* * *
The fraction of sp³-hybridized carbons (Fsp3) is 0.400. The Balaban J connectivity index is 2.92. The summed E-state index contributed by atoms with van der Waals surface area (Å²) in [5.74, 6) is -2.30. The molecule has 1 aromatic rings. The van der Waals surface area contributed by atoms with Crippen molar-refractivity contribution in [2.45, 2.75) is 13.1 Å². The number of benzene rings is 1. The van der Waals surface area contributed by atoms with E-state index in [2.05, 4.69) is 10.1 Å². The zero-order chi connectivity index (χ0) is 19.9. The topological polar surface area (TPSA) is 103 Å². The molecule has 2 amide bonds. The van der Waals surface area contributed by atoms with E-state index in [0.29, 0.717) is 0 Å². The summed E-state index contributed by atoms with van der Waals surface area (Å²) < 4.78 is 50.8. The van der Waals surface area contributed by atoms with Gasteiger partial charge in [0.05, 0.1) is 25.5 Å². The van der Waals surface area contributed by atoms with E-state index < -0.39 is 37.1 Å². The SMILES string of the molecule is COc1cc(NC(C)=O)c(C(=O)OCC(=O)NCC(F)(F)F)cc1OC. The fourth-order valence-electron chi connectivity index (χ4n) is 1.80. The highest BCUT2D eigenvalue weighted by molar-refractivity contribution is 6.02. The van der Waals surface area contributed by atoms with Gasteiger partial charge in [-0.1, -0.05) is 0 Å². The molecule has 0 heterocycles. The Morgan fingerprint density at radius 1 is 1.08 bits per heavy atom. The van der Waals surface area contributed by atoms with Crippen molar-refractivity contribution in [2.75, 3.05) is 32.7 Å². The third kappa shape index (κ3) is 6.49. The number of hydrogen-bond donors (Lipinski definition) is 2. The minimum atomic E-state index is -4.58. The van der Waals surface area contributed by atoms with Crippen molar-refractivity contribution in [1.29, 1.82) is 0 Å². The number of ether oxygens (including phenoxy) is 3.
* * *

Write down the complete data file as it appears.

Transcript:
The fraction of sp³-hybridized carbons (Fsp3) is 0.400. The Balaban J connectivity index is 2.92. The summed E-state index contributed by atoms with van der Waals surface area (Å²) in [5.74, 6) is -2.30. The molecule has 1 aromatic rings. The van der Waals surface area contributed by atoms with Crippen molar-refractivity contribution in [2.45, 2.75) is 13.1 Å². The number of benzene rings is 1. The van der Waals surface area contributed by atoms with E-state index in [2.05, 4.69) is 10.1 Å². The zero-order chi connectivity index (χ0) is 19.9. The topological polar surface area (TPSA) is 103 Å². The molecule has 2 amide bonds. The van der Waals surface area contributed by atoms with E-state index in [0.29, 0.717) is 0 Å². The summed E-state index contributed by atoms with van der Waals surface area (Å²) < 4.78 is 50.8. The van der Waals surface area contributed by atoms with Gasteiger partial charge in [0.05, 0.1) is 25.5 Å². The van der Waals surface area contributed by atoms with E-state index < -0.39 is 37.1 Å². The SMILES string of the molecule is COc1cc(NC(C)=O)c(C(=O)OCC(=O)NCC(F)(F)F)cc1OC. The fourth-order valence-electron chi connectivity index (χ4n) is 1.80. The highest BCUT2D eigenvalue weighted by molar-refractivity contribution is 6.02. The van der Waals surface area contributed by atoms with Gasteiger partial charge in [-0.1, -0.05) is 0 Å². The molecule has 0 heterocycles. The Morgan fingerprint density at radius 1 is 1.08 bits per heavy atom. The van der Waals surface area contributed by atoms with Crippen molar-refractivity contribution in [2.75, 3.05) is 32.7 Å². The third kappa shape index (κ3) is 6.49. The number of hydrogen-bond donors (Lipinski definition) is 2. The minimum atomic E-state index is -4.58. The van der Waals surface area contributed by atoms with Crippen molar-refractivity contribution in [1.29, 1.82) is 0 Å². The number of ether oxygens (including phenoxy) is 3.